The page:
2011.10.20

JavaScript chaining and Trainwreck.js


source images from public domain (1, 2) and edited by Miller Medeiros

Yesterday I released a piece of code that I wrote a long time ago, it’s called trainwreck.js and it’s main purpose is to provide easy method chaining.

The main reason behind it is because a lot of people don’t really understand how chaining works and end up extending jQuery or underscore.js just to be able to use chaining…

How does chaining work?

The concept is pretty simple and there is nothing magical about it. Let’s try to explain it with a little bit of code:

var foo = "1,2,3-a,b,c";

//anti-pattern! RegExp is the proper way of doing this kind of replacement.
var bar = foo
            .split(',')
            .join(' ')
            .split('-')
            .join(' ');

console.log(bar); // "1 2 3 a b c"

What just happened? String.prototype.split returns an Array and Array.prototype.join returns an String which means you can call a method on the returned value without assigning it to any variable, chaining works exactly like that! You are just calling a method on the object returned by the function.

// ORTHODOX CHAINING
var myObj = {

    _val : 'lorem',

    // "getter"/"setter"
    bar : function(val){
        if(typeof val === 'undefined'){
            return this._val;
        }else{
            this._val = val;
            return this; //chain
        }
    },

    // regular method
    foo : function(){
        console.log(this._val);
        return this; //chain
    }

};

//"chain, chain, chain..."
myObj.foo().bar('ipsum').foo();

Some people already know that I am not a huge fan of chaining and that I think it can make refactoring harder and code harder to understand when abused, but still a viable solution if used with care.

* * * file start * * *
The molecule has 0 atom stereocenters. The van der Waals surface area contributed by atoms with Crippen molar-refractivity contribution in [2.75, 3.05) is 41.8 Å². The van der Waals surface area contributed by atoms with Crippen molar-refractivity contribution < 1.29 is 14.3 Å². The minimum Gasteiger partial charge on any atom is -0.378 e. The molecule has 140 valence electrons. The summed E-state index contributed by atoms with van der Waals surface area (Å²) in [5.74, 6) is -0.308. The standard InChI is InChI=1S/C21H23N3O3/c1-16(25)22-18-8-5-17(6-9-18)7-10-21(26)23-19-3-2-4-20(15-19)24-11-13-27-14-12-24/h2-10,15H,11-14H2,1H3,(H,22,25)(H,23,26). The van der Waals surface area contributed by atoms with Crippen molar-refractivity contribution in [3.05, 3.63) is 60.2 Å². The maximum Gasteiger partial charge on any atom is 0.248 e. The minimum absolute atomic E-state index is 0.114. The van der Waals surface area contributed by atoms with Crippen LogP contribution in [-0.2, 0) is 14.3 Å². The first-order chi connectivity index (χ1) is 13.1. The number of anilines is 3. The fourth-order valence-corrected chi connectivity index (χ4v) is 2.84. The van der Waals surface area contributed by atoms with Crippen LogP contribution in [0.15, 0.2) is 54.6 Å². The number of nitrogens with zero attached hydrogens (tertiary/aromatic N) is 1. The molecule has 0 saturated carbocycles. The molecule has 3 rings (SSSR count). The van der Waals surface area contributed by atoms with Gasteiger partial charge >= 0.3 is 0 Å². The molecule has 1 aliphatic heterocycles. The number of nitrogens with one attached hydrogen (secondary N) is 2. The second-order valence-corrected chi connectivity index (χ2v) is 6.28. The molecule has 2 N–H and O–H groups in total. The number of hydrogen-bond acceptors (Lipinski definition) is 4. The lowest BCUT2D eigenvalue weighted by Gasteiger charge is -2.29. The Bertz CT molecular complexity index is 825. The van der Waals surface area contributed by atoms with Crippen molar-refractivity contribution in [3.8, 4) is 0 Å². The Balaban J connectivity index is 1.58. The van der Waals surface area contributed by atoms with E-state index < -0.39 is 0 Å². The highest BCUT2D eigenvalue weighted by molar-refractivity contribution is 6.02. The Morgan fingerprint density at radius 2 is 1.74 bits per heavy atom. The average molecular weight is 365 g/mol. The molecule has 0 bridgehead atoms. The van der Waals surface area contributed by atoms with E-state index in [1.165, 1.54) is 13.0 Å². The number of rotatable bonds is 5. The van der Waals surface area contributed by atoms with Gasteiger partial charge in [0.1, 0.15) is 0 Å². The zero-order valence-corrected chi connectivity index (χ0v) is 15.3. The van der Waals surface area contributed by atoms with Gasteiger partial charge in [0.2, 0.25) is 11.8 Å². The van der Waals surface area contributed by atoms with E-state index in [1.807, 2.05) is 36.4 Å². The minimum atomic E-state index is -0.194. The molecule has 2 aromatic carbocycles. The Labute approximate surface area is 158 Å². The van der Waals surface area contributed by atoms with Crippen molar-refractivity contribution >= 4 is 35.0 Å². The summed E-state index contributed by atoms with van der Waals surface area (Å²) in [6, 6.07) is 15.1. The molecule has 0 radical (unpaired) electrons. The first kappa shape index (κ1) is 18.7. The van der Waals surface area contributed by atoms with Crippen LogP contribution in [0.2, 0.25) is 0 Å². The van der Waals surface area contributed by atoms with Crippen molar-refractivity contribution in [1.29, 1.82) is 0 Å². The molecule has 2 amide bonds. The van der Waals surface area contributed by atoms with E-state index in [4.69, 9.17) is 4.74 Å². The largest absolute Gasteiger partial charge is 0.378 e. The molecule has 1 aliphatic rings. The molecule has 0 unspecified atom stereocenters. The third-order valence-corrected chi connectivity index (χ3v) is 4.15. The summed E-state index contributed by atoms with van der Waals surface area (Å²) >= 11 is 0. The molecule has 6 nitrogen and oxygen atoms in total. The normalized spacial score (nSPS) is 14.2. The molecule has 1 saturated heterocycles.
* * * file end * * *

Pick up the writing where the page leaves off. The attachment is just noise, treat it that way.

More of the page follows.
Trainwreck.js

Trainwreck.js creates an alias to an existing object providing a chainable API without needing to change the original code. It has drawbacks and also some benefits (like most things in life…).

//base object
var base = {
    val : 'lorem',
    trace : function(){
        console.log(this.val);
    }
};

//create a new object that wrap calls to the "base" object
var awsum = trainwreck.create(base);

//"chain, chain, chain.."
awsum.trace().val('ipsum').trace();

//note that `base` is modified, `foo` is just an alias.
console.log(base.val); //"ipsum"

Don’t abuse this technique just because it is easy to do so, Trainwreck.js is more a proof-of-concept than anything else, if you have control over the original code and think chaining would improve your API implement it natively, if not use trainwreck.js and “be happy”, just beware of the following side-effects:

Performance / Memory usage

Since trainwreck creates a new object, loops over all the properties and create new functions that wrap calls to the original method/property each time you call trainwreck.create() it will increase memory usage and also degrade performance since the number of function calls will double. – It shouldn’t be a huge concern in most cases since JS engines are getting faster each day, but I only recommend using it in static objects, if you are creating multiple instances of the same object it will need to be called on each instance and it will be an expensive operation.

Scope

The this keyword will always point to the base object, it is usually a good thing since you don’t need to worry about scope issues (even if code is running on a timeout / event handler) but you will lose the ability to change the execution context by using Function.prototype.apply and Function.prototype.call.

Conclusion

Remember what Uncle Ben once said to Peter Parker:

“With great power comes great responsibility”

Fork/Watch the project on github and please use github issues for feature requests and bug reports.

Stop modifying objects you don’t own without a good reason!


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